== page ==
The 2011 Oscar telecast will go down as one of the worst in the history of the Academy of Motion Picture Arts and Sciences. At least that is what many Internet critics argued. Hollywood can no longer afford to dismiss these fans because, as The 24/7 Wall St./ Harris Poll on Social Media and Television shows the balance of power between media producers and consumers has changed. Broadcasters are aware of the shift and are reaching viewers online as well as on TV
More Americans than ever are voicing their opinions about television shows online. Two in five (43%) say they use social media and other websites to opine about programs. Not surprisingly, younger people aged 18-34 were the most comfortable (59%) with this type of engagement. Older users were also well-represented with adults 35-44 (40%), 45-54 (36%) and 55 and older (28%) using the technology. Two in five adults (39%) say they are a Facebook fan or a Twitter follower of a TV show or network.
Interestingly, 33% of respondents vent their feelings about shows after the program airs. Fewer than one in five (18%) engage with their shows beforehand while slightly less (17%) do this while the show is still on. Viewers aged 18 to 34 are less reluctant (31%) to express themselves online while watching a TV program, compared to 5% of adults 55 and older. As more users get used to social networks, viewers will lose their hang-ups about the medium.
The results underscores 2010 findings by Nielsen in the last quarter of 2009 that “simultaneous use of the Internet while watching TV reached three and a half hours a month, up 35% from the previous year. Nearly 60% of TV viewers now use the Internet once a month while also watching TV.” Similar findings have been seen for the past few years.
Social media has caused the biggest revolution in Hollywood since the advent of talking pictures. It has created new stars and revived faltering careers. Teen heart-throb Justin Bieber became one of the most successful singers in the world thanks to his YouTube videos. Charlie Sheen was fired by the producers of his hit sitcom Two and a Half Men because of his erratic behavior. In the pre-social networked world, his career would have been finished. The actor decided to let his freak flag fly to great success. Sheen has more than three million Twitter followers. Then, he lined up a national tour which reportedly is sold out. There are rumors that CBS is trying to woo Sheen back to his old job. Sure, his rants make no sense but the people have spoken.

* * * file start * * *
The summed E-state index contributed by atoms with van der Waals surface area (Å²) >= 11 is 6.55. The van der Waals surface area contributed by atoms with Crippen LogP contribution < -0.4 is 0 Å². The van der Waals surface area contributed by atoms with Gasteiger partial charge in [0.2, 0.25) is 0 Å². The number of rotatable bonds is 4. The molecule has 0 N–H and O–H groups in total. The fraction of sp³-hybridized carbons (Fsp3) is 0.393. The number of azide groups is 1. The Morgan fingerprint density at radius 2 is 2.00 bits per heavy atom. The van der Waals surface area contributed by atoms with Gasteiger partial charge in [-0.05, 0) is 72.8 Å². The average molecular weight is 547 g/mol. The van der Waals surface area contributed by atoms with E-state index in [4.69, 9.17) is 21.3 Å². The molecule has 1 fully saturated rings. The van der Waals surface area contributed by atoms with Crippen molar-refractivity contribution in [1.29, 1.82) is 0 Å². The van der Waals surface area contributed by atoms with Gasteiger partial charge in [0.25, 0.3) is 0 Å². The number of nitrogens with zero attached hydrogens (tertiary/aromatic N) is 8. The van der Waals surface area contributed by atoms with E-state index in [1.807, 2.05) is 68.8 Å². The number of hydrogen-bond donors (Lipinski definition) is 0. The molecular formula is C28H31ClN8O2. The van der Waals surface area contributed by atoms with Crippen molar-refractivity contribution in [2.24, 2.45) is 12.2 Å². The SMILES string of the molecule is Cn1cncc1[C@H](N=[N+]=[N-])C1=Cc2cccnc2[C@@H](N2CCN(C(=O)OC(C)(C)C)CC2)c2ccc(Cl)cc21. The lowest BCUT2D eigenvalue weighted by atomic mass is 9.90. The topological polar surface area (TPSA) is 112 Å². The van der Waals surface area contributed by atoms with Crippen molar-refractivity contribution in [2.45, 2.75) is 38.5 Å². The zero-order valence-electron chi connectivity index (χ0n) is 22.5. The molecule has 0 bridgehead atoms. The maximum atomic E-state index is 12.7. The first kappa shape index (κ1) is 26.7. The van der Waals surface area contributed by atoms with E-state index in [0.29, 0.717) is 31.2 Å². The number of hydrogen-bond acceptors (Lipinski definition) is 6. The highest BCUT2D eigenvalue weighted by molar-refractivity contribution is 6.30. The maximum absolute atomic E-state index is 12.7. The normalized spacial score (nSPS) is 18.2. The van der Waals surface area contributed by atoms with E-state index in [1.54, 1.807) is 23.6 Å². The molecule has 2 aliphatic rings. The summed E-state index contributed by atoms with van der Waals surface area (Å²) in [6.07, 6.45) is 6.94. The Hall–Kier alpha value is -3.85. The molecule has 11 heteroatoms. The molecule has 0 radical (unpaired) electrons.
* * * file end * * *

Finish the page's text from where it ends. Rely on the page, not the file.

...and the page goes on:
And that’s the point of social media, it has tilted the balance of power between content creators and content consumers. Television watching is no longer a passive experience. Everyone gets their two cents in the process. And TV producers are aware of the shift and are taking advantage of it.
Their response has been simple: encourage the dialog through branded online content. Forty-four percent of survey respondents who have gone online to post a comment about a show say they have done so on a website or page created by the content provider, such as a TV network’s website or Facebook page. Not surprisingly, more than half of survey respondents say they have done on their own or a friend’s Facebook page, Twitter account, or blog.
Viewers are also increasingly checking out online only content created by TV networks. More than half of users say they are aware of additional material, according to the survey. Even news shows such as 60 Minutes have added online extras. The ABC sitcom Cougar Town also features online stories from the vantage point of a character. Many shows are also offering behind the scenes views to fans.
The ramifications of the new media world order are huge. Viewers are the ones calling the shots now. Soon, they will be able to decide who lives and who dies on their favorite dramas by a click of the mouse. Unfunny sitcoms will be sent into cyber death before their first joke is uttered. Happy news stories will replace depressing ones. This gives a whole new meaning to the word “on-demand,” and the ramifications are frightening.
Imagine if viewers had control over the Oscar telecast. It wouldn’t have lasted through the first commercial break. Of course, the broadcasters wouldn’t care. As long as viewers participate, it doesn’t matter how the story ends.
Methodology: This 24/7 Wall Street/Harris Poll was conducted online within the United States from March 11-15, 2011
among 2,526 adults (aged 18 and over). Figures for age, sex, race/ethnicity, education, region and household income were weighted where necessary to bring them into line with their actual proportions in the general population on key variables including age by sex, race, region, education, and household income.